Molecular simulations of noncovalent interactions in complex biological systems




First, Jeremy Todd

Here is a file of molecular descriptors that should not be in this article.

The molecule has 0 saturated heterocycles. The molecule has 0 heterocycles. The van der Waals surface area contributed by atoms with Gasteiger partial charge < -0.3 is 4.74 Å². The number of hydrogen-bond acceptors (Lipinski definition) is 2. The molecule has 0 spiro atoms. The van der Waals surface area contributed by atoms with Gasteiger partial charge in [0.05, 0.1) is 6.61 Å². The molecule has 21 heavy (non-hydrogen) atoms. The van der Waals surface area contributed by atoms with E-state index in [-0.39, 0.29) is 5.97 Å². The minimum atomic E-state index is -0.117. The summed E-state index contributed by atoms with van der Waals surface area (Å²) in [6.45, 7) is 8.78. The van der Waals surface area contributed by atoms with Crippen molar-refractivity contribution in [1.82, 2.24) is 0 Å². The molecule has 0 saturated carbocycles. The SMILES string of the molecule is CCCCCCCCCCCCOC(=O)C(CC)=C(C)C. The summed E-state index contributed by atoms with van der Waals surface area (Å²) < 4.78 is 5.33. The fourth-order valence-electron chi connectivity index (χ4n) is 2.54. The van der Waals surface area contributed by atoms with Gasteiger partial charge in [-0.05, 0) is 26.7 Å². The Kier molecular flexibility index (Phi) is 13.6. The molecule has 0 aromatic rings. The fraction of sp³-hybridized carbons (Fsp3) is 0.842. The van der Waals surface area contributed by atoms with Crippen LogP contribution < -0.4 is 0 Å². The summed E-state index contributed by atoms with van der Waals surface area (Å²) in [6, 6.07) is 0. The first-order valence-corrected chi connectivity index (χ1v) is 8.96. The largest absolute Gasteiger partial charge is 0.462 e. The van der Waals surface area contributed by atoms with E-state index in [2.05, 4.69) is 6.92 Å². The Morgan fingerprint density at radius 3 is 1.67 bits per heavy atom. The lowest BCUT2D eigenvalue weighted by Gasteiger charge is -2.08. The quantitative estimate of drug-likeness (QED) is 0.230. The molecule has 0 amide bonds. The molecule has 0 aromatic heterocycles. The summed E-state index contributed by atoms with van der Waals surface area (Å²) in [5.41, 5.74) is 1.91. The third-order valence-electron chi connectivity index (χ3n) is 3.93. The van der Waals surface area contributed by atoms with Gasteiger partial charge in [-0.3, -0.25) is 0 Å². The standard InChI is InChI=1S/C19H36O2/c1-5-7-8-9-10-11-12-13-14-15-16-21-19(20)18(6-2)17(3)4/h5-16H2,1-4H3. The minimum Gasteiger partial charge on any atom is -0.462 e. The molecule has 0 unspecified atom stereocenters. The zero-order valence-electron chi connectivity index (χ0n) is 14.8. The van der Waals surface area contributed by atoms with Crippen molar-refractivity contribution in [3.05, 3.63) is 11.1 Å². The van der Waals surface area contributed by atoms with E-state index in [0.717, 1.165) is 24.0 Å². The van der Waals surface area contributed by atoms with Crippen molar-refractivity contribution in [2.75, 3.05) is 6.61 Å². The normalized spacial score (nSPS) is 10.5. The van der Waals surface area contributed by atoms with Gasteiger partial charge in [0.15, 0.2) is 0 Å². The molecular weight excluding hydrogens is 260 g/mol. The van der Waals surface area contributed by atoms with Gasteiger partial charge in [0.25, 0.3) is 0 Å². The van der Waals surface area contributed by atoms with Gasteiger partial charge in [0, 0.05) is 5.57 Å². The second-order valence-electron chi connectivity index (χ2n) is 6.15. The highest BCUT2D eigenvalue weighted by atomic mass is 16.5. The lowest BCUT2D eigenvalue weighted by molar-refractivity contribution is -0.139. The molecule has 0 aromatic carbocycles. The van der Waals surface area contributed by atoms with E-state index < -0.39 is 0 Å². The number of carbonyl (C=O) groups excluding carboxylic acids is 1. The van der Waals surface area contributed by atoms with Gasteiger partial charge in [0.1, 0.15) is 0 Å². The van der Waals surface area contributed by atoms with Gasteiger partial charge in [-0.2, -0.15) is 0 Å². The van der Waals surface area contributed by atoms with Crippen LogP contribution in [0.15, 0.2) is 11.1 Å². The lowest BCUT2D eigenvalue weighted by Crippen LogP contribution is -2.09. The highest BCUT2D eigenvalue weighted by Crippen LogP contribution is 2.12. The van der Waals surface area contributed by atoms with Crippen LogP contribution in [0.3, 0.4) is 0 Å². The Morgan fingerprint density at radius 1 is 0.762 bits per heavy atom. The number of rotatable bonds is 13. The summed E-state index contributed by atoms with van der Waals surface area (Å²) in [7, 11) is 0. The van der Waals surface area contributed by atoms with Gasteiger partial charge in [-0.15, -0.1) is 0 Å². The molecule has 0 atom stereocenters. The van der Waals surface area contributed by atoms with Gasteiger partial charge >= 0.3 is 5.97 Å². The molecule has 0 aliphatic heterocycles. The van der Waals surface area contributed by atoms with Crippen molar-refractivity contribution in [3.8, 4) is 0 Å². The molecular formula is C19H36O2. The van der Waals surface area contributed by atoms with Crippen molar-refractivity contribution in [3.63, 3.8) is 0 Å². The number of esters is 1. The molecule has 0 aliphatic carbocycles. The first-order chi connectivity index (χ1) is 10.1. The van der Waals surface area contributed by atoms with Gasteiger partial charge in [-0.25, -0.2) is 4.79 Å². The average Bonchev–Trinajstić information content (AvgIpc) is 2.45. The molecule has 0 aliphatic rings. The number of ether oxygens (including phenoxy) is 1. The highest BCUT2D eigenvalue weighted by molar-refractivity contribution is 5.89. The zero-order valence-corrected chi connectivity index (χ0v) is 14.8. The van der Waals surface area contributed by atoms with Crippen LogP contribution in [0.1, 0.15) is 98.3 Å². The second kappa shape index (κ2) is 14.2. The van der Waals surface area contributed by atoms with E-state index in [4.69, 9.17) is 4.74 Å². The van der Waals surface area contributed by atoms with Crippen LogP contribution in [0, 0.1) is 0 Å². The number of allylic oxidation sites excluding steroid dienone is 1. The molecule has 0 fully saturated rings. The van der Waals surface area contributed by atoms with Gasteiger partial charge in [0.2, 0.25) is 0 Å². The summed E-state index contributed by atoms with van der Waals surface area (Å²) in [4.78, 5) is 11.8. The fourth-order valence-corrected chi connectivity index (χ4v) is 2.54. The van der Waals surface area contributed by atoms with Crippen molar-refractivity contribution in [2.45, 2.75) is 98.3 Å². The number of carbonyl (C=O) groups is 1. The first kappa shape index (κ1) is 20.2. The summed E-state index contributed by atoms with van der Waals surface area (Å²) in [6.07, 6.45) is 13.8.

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Molecular dynamics (MD) simulations have proven to be useful for understanding the complex and dynamic interactions between atoms in biomolecular systems. The dynamic movement of each atom, for up to tens of thousands of atoms, can be calculated in MD simulations on timescales from femtoseconds up to microseconds. While many biological phenomena occur in larger systems and on timescales still out of reach of MD simulations, this dynamic range far exceeds those of any experimental technique. However as a theoretical calculation, the simulations must be benchmarked against experimental information to know if they are accurate. Simulations designed to predict structure, for example, are often benchmarked against structural information in the protein databank. Emerging relevant biological phenomena, such as biomolecules at surfaces, interfaces, or in non-aqueous solvents, are difficult to characterize structurally and thus are underrepresented in the structural datasets used for benchmarks; the reliability of MD simulations in these more complex environments is uncertain. Similarly, calculations of more specific properties such as electric field are unreliable, since experimental data of electric fields in biomolecules are scarce. This is in part due to the fact that the interpretation of experimental measurements of electric field, such as ∆pK [subscript a] or vibrational Stark effect (VSE) shifts, are complicated by their susceptibility to local interactions. While calculating electric fields remains a challenge, the accurate modeling of molecular structure can aid in the interpretation of such experiments, eventually allowing for robust electric field measurements to be used to parameterize electrostatic-centered force fields that can accurately calculate and predict electric fields in complex biomolecular structures. The work herein investigates the reliability of MD simulations of biomolecules at complex interfaces, demonstrating a protocol to test and validate force fields in complex environments. Additionally, we investigate the effect of local interactions on the ability of nitriles to act as VSE probes. We establish specific hydrogen bonding as a dominant factor in nitrile vibrational spectra and provide evidence of a control experiment that may be used to diagnose the hydrogen bonding status of the nitrile probe. Finally, we provide an example of the importance of electric field measurements (and thus the importance of experiments to diagnose hydrogen bonding to nitriles) by providing evidence that electrostatic contributions control the rate of intrinsic hydrolysis of GTP in p²¹H-Ras, where altered electric fields in the active site change the rate of hydrolysis causing tumorigenesis. This work demonstrates the importance of simultaneous investigation of biological phenomena in silico and in vitro. When combined, experiments and calculations compliment each other to provide a mutual feedback loop that increases the molecular level understanding of how the dynamic motion of atoms can cooperatively achieve an observed outcome



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